Four firefighters suffered burns during the early stages of the Valley fire Saturday afternoon.
Cal Fire Capt. Pat Ward and firefighters Logan Pridmore, Richard Reiff and Niko Matteoli were airlifted to UC Davis Medical Center with burns. Two were hospitalized at the medical center and two were admitted to UC Davis’ Firefighters Burn Institute Regional Burn Center. Their conditions were all stable.
The Lake County-based firefighting group had been dropped into the fire zone near the community of Cobb by helicopter to build containment lines when they were injured, officials said.
“All of them are in great spirits,” said Cal Fire director Ken Pimlott. “To be honest with you, they just want to get back out and into the fight. But there are probably going to be weeks of recovery.”
Pimlott said the firefighters, who suffered burns to their hands and faces, are receiving treatments to prevent infection and will undergo painful cleaning procedures. He said all are expected to recover from their wounds, which include second-degree burns, but may require physical therapy to regain full mobility.
A Cal Fire accident review team will assess the incident in which they were injured.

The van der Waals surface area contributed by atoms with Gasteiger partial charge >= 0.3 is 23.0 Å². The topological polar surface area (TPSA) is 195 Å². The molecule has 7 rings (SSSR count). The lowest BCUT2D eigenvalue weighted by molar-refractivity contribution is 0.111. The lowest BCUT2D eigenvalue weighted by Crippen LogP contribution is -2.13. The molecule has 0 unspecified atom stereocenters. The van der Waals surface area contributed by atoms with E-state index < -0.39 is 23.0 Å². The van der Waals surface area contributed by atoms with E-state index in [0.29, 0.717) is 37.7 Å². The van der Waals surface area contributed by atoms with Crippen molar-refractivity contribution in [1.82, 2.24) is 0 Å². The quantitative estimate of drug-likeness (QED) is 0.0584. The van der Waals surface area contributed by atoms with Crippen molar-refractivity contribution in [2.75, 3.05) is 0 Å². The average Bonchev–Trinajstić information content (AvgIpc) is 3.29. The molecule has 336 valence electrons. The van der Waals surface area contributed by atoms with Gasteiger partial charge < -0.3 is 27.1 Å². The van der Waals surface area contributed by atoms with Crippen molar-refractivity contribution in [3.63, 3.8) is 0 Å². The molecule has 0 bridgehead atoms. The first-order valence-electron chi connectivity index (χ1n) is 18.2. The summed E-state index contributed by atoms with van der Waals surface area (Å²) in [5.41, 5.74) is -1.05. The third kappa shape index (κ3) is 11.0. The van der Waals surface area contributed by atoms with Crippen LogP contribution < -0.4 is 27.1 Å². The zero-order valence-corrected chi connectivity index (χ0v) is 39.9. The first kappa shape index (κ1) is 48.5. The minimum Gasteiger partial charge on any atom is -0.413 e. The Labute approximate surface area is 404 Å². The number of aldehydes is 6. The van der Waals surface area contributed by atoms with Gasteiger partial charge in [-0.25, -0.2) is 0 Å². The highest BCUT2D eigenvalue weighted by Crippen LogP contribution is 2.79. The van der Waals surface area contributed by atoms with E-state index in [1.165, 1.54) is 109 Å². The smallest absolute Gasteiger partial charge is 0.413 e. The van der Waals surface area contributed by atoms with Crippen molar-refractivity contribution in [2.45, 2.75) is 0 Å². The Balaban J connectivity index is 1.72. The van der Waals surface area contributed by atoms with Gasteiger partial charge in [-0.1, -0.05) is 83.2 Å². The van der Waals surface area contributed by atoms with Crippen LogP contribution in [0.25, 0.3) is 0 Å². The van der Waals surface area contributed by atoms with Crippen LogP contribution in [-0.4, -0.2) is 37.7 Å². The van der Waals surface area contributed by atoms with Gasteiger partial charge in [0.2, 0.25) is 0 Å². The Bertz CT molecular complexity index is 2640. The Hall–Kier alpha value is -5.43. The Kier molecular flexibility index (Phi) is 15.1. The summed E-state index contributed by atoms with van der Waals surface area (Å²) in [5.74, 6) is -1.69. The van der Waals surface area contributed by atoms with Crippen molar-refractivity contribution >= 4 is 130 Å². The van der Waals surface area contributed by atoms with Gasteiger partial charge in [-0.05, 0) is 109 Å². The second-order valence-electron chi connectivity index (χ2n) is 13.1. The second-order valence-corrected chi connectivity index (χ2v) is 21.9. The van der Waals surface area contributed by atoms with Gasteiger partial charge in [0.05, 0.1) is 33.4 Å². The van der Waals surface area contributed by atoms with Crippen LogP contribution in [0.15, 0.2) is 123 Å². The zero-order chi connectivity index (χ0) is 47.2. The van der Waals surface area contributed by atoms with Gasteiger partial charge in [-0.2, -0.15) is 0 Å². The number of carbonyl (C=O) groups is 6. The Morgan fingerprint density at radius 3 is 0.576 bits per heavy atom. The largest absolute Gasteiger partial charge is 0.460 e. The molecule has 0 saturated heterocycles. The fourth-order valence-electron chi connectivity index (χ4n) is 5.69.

The Rough fire in the mountains east of Fresno continues to be the largest active fire in the state with 130,000 acres burned.
That fire has swept through areas that contain several ancient and iconic sequoias, including the General Grant Tree, the second-largest in the world, and the Boole Tree, the sixth-largest.
“They are all fine,” fire spokesman Jim Schwarber said Sunday morning. “There have been a lot of efforts preparing those areas, removing fuels around them. We had sprinklers set up, so there wouldn’t be serious threat.”
The Chicago Stump, part of a large sequoia that was cut down more than a century ago, was wrapped in foil for protection, Schwarber said.
The fire, centered in Kings Canyon east of Fresno, was reported 31 percent contained Sunday morning. Nearly 3,000 firefighters are involved.
The lightning-caused fire has been burning since July 31, and Schwarber said the fire – like the Butte and Valley fires – has been spreading faster than computer modeling forecasts projected.
“The country is bone dry, and we’ve had triple-digit hot weather,” Schwarber said. “We have dry, dead, super-flammable fuel.”
One firefighter has been injured. An estimated 3,500 people have been evacuated from their homes, but only two buildings were reported destroyed.
The Sacramento Bee’s Peter Hecht contributed to this story.